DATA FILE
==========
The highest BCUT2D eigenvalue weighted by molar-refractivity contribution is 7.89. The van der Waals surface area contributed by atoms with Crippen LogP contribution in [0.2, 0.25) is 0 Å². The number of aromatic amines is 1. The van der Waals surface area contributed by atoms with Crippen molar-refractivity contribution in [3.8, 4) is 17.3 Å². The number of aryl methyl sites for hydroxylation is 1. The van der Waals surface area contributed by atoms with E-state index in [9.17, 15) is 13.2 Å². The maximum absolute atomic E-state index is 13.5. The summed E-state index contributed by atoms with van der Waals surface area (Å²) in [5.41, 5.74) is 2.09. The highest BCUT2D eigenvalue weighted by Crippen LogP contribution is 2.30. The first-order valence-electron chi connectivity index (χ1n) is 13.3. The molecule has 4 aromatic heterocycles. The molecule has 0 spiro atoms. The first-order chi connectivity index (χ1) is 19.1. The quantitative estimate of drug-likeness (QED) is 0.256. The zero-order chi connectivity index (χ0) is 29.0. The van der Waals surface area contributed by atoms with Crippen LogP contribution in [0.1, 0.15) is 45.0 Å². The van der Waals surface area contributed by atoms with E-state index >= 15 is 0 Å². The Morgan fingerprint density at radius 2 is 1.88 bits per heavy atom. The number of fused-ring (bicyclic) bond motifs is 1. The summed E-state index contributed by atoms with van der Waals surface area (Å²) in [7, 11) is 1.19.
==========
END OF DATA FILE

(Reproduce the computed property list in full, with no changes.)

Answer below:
The highest BCUT2D eigenvalue weighted by molar-refractivity contribution is 7.89. The van der Waals surface area contributed by atoms with Crippen LogP contribution in [0.2, 0.25) is 0 Å². The number of aromatic amines is 1. The van der Waals surface area contributed by atoms with Crippen molar-refractivity contribution in [3.8, 4) is 17.3 Å². The number of aryl methyl sites for hydroxylation is 1. The van der Waals surface area contributed by atoms with E-state index in [9.17, 15) is 13.2 Å². The maximum absolute atomic E-state index is 13.5. The summed E-state index contributed by atoms with van der Waals surface area (Å²) in [5.41, 5.74) is 2.09. The highest BCUT2D eigenvalue weighted by Crippen LogP contribution is 2.30. The first-order valence-electron chi connectivity index (χ1n) is 13.3. The molecule has 4 aromatic heterocycles. The molecule has 0 spiro atoms. The first-order chi connectivity index (χ1) is 19.1. The quantitative estimate of drug-likeness (QED) is 0.256. The zero-order chi connectivity index (χ0) is 29.0. The van der Waals surface area contributed by atoms with Crippen LogP contribution in [0.1, 0.15) is 45.0 Å². The van der Waals surface area contributed by atoms with E-state index >= 15 is 0 Å². The Morgan fingerprint density at radius 2 is 1.88 bits per heavy atom. The number of fused-ring (bicyclic) bond motifs is 1. The summed E-state index contributed by atoms with van der Waals surface area (Å²) in [7, 11) is 1.19.